This Georgian Word Means Guilt-Free Cuisine

What’s your meal-time limit on resigned self-disgust?

The more you explore the world, the more you realise that other cultures are better (ie. more honest) than yours at facing the brutal realities of certain aspects of a life well lived.

For example, if you’ve ever felt the weight of that post-lunch part of the day when the rigours of the morning combine with the heat of the early afternoon and it’s just agony to fight your way through to mid-afternoon, take a lesson from Spain, or Greece, or many other parts of the Mediterranean. They gave up pretending to work at this time of day decades ago. Try to visit the average small-sized shop (say, a pharmacy, as I discovered one migraine-racked day in 2006), and you might well find it’s closed, opening again around 4pm. 

Closed? In the middle of the day? But – of course it’s closed! Everyones at home, having a restorative nap, like a normal, sensible person should.

"Siesta" is originally from Italy
“Siesta” is originally from Italy

In Spain, the famous siesta (which originally came from Italy) is something between an enshrined tradition and an unreflective stereotype: yes, there’s a town in Valencia where a siesta from 2pm until 5 is part of a citizen’s rights, but nowadays less than a fifth of the Spanish workforce takes midday naps, even though they take long lunches. (As this BBC Worklife piece explains, these periods of midday downtime have a complicated relationship with Spain’s extraordinarily long modern working day – which may be set to change, as flexible, remote hours become more the norm.)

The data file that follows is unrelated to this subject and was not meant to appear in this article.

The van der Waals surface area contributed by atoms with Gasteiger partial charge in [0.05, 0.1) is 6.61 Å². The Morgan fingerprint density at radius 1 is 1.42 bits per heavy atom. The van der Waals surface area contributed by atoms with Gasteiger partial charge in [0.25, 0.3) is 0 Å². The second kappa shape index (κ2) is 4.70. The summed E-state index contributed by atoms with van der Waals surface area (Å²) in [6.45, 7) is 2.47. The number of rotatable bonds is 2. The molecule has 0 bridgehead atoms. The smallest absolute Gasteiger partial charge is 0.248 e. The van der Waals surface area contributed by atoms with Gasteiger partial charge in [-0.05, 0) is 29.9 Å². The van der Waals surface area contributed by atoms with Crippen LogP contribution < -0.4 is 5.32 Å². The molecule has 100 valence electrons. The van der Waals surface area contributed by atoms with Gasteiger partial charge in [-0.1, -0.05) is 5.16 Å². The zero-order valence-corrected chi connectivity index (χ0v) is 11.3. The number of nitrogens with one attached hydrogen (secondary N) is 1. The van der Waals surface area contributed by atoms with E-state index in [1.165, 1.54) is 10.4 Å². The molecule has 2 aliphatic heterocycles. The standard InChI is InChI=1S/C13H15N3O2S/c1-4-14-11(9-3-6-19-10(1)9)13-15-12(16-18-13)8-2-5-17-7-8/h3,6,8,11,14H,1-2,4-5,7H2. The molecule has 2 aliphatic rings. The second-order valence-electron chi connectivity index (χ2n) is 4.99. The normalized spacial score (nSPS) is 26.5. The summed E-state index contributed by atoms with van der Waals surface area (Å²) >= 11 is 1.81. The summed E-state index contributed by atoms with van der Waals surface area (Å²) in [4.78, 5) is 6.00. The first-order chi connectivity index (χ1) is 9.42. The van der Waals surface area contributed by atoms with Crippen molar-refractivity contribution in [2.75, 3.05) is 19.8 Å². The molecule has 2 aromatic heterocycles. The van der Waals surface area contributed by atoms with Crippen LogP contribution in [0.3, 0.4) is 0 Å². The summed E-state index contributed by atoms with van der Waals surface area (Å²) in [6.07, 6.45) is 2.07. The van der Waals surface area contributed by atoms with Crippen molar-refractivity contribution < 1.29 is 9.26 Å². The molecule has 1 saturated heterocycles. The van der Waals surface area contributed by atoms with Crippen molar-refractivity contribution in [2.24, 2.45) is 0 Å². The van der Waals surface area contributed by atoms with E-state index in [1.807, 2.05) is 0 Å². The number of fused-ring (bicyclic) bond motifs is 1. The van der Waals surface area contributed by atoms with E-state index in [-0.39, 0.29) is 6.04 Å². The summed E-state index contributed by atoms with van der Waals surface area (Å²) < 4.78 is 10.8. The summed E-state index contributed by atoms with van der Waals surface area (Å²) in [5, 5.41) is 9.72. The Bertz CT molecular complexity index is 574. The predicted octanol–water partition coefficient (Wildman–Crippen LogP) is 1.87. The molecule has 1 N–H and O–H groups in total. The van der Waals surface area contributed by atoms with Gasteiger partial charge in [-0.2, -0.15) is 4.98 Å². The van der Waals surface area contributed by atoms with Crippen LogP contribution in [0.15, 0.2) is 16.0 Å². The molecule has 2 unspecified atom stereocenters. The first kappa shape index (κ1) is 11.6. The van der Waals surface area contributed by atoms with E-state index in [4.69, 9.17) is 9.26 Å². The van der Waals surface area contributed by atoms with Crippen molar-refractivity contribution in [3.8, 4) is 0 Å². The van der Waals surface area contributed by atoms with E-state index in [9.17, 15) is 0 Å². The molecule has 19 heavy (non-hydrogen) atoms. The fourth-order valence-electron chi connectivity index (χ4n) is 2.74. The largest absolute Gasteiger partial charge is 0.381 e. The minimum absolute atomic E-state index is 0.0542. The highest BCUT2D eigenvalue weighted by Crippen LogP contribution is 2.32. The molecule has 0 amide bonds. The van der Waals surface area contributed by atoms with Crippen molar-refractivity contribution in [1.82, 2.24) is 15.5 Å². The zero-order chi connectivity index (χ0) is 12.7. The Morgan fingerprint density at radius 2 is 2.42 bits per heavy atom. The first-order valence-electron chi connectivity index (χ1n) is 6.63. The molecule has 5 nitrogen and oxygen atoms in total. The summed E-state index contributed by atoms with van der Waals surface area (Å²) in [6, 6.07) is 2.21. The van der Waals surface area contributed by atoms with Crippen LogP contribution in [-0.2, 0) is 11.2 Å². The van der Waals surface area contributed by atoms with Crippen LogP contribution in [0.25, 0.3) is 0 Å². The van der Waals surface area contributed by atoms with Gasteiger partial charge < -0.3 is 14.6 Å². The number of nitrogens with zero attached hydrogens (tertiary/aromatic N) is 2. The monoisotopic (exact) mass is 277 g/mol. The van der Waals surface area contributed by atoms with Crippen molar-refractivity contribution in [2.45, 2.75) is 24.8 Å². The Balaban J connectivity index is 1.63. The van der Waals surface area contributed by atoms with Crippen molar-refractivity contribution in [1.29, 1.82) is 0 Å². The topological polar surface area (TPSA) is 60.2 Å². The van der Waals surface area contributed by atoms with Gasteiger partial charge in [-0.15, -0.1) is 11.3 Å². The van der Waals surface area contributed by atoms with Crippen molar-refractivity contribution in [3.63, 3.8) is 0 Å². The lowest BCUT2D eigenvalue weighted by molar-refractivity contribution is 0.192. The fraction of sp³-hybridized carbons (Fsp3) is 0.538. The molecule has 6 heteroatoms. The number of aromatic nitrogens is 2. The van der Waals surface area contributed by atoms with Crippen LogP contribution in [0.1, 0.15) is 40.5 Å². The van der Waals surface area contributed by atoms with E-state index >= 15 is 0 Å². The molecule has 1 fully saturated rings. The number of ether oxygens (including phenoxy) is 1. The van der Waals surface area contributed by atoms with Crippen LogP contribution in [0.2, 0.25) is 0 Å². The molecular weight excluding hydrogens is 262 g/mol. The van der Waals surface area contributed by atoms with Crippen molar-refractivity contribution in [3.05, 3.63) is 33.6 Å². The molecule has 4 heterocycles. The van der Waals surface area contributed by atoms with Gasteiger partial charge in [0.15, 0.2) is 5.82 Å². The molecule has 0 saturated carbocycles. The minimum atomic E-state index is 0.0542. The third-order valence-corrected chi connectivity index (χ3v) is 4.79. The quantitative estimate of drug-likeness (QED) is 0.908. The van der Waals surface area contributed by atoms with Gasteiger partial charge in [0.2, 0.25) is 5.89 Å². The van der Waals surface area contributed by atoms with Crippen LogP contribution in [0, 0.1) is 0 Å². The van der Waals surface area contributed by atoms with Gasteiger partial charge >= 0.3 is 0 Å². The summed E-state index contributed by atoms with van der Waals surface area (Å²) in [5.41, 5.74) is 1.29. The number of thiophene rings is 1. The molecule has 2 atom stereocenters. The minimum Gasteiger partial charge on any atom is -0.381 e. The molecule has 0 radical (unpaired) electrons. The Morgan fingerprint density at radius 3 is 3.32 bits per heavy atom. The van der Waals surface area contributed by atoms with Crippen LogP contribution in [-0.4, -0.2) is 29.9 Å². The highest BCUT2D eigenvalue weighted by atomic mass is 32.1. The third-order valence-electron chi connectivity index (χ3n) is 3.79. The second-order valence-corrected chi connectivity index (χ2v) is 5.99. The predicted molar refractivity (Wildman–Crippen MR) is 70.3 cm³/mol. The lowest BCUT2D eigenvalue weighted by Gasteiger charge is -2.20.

But the benefits of a “power nap”, long-known but formerly unfashionable in Western workplaces, are starting to get the attention of international workforces with a greater percentage of remote workers than at any time in modern history. A survey of 2,000 Americans cited in this Guardian article found that around a third were napping daily, and 25% of Brits in another survey were doing the same. In a practical sense, many of us are now taking siestas – we just call it something different. 

In other words, these Mediterranean countries were the first to face reality – and it’s only now that the rest of us are doing it too.